James Dobson is a one issue voter: anti-abortion.

A prominent theologian, Miroslav Volf, did come out for Clinton (with reservations): "The best case to be made for Hillary Clinton is that on balance she better represents the convictions and character that should concern Christian citizens. No candidate is perfect."

Christianity Today polled a very curious number, which seems to explain the shift we saw: evangelicals shedding their concern with moral authority and Christian witness.
Q: Can elected officials behave ethically and fulfill their public duties even if they have committed immoral acts in their personal life?
30% of self-identified white evangelicals said yes in 2011
72% said yes in 2016
To move from 30% to 72% in four years is a remarkable pivot--a pivot that essentially supports conservatism, and an anti-abortion stance as the most important issue facing the world and the church.

Choosing to stake that claim on a candidate like Trump with a precarious position on abortion baffles me.

I understand that many Christians (and Americans in general) feel they weren't being listened to--the Democratic Party did an abysmal job of this: they catered to centrist, elitist, imperialist positions.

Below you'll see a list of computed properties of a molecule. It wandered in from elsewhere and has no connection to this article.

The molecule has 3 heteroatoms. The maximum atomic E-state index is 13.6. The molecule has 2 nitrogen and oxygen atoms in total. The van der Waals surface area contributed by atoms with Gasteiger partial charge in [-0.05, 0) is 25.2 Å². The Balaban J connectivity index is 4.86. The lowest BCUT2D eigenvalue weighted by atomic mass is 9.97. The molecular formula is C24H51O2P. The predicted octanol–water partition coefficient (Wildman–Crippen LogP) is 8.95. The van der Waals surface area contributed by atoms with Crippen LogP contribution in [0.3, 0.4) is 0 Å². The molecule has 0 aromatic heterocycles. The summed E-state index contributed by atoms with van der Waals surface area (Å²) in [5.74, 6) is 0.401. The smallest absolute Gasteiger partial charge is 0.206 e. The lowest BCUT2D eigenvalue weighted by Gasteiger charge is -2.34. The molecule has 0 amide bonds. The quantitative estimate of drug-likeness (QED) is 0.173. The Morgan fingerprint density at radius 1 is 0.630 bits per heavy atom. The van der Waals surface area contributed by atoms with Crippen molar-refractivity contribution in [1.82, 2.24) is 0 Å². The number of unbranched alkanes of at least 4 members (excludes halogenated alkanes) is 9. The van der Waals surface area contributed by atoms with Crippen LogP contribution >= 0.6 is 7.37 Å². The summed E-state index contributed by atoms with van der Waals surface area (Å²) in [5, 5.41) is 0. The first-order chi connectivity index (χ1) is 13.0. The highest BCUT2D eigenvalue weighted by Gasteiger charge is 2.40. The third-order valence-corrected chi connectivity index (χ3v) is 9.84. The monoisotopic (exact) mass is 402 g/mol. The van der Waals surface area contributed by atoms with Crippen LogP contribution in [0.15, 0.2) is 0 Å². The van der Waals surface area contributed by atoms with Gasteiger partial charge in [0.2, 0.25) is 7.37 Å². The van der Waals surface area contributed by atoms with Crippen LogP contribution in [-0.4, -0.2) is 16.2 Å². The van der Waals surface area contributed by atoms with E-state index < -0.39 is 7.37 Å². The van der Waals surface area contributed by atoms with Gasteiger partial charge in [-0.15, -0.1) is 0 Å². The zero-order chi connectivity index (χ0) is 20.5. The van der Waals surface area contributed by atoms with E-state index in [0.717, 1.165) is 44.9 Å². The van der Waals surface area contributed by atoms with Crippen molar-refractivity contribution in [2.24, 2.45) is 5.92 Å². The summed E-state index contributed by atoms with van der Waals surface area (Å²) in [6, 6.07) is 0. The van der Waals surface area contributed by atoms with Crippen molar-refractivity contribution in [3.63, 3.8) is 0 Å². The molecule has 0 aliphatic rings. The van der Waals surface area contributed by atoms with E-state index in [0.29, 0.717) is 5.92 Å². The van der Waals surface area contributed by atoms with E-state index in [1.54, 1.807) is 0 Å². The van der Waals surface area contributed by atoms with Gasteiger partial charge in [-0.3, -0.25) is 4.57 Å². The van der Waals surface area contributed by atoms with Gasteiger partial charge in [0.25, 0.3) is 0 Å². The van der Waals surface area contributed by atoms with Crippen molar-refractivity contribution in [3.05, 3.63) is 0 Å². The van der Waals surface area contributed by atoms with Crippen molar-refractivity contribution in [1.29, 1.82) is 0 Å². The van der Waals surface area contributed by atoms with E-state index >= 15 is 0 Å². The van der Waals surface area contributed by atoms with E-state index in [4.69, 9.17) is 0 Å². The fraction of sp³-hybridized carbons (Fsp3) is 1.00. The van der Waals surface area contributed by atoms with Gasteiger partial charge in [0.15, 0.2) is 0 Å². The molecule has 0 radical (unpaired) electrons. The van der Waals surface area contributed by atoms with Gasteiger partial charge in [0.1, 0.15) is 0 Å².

1) the Sanders campaign was shoved aside in favor of what party leadership wanted
2) the perspective of middle America (and perhaps evangelical America) was ignored: factory jobs lost due to globalization, facing stagnant wages

Clearly there was a gross failing in the Democratic party to reflect and represent its constituency (I wrote about my distaste for Clinton's position previously). It remains to be seen if the party will recover.

However...the fact that evangelicals are defending Donald Trump, or even happily joining the "Trump Train" still beguiles me. Christians are certainly meant to engage with politics, as citizens building God's kingdom now, but what that looks like allied with Trump is unclear.

As he fills cabinet positions, being praised by the alt-Right (literal neo-Nazis), I don't hear concern from conservative Christians. I don't hear anything at all [note: as of 2:30pm 22Nov16, Trump has disavowed "the alt-Right"].

What I have seen are Christians who I once thought respected me, label non-conservative Christians as "sad" people, and others claim victory for the church with a Trump win.
It's one thing to support a candidate--another entirely to be honest with who they are and the extent to which they deserve support and criticism.

I can't speak for anyone else, but for my own part I want the world to easily identify me as a Christian & kingdom builder, and wonder briefly about my politics. I don't intend to be a modern Sadducee.

I'll leave you with this out-shot to think about, from a post written four years ago in response to the Obama-Romney race:
Pastors will have to ensure congregations know right doctrine—a desperate need for this generation of Christians in any case. Individual Christian voters will need to distinguish, perhaps publicly, between their vote for the politician and their fierce disagreement with that politician's beliefs.
// Stephen Mansfield